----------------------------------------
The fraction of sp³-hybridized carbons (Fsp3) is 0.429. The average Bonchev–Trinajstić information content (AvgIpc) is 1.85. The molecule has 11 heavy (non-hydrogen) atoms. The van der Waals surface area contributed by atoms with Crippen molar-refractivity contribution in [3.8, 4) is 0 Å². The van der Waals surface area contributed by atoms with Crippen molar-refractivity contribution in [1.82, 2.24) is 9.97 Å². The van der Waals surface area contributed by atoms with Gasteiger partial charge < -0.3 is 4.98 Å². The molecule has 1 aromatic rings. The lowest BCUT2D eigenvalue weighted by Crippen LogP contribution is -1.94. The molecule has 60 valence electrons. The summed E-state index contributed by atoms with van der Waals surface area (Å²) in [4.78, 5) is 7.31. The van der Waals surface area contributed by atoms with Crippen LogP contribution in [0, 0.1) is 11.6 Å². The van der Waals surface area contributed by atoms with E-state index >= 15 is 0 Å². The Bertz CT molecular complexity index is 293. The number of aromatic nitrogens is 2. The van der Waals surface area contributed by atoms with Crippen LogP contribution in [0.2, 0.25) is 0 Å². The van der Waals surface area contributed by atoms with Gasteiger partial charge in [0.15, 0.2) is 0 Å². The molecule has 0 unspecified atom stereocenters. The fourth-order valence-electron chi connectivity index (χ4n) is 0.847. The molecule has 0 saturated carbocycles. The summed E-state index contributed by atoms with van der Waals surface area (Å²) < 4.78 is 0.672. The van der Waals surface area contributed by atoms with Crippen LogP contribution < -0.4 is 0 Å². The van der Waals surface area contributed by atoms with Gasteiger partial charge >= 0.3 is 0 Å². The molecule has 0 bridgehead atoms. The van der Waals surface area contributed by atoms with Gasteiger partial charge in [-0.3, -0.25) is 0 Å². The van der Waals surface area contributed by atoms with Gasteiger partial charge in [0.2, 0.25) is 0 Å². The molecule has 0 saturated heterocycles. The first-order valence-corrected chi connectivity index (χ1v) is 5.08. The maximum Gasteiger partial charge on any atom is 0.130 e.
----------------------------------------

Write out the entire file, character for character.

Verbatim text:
The fraction of sp³-hybridized carbons (Fsp3) is 0.429. The average Bonchev–Trinajstić information content (AvgIpc) is 1.85. The molecule has 11 heavy (non-hydrogen) atoms. The van der Waals surface area contributed by atoms with Crippen molar-refractivity contribution in [3.8, 4) is 0 Å². The van der Waals surface area contributed by atoms with Crippen molar-refractivity contribution in [1.82, 2.24) is 9.97 Å². The van der Waals surface area contributed by atoms with Gasteiger partial charge < -0.3 is 4.98 Å². The molecule has 1 aromatic rings. The lowest BCUT2D eigenvalue weighted by Crippen LogP contribution is -1.94. The molecule has 60 valence electrons. The summed E-state index contributed by atoms with van der Waals surface area (Å²) in [4.78, 5) is 7.31. The van der Waals surface area contributed by atoms with Crippen LogP contribution in [0, 0.1) is 11.6 Å². The van der Waals surface area contributed by atoms with E-state index >= 15 is 0 Å². The Bertz CT molecular complexity index is 293. The number of aromatic nitrogens is 2. The van der Waals surface area contributed by atoms with Crippen LogP contribution in [0.2, 0.25) is 0 Å². The van der Waals surface area contributed by atoms with Gasteiger partial charge in [0.15, 0.2) is 0 Å². The molecule has 0 unspecified atom stereocenters. The fourth-order valence-electron chi connectivity index (χ4n) is 0.847. The molecule has 0 saturated carbocycles. The summed E-state index contributed by atoms with van der Waals surface area (Å²) < 4.78 is 0.672. The van der Waals surface area contributed by atoms with Crippen LogP contribution < -0.4 is 0 Å². The van der Waals surface area contributed by atoms with Gasteiger partial charge >= 0.3 is 0 Å². The molecule has 0 bridgehead atoms. The van der Waals surface area contributed by atoms with Gasteiger partial charge in [-0.3, -0.25) is 0 Å². The van der Waals surface area contributed by atoms with Gasteiger partial charge in [0.2, 0.25) is 0 Å². The molecule has 0 saturated heterocycles. The first-order valence-corrected chi connectivity index (χ1v) is 5.08. The maximum Gasteiger partial charge on any atom is 0.130 e.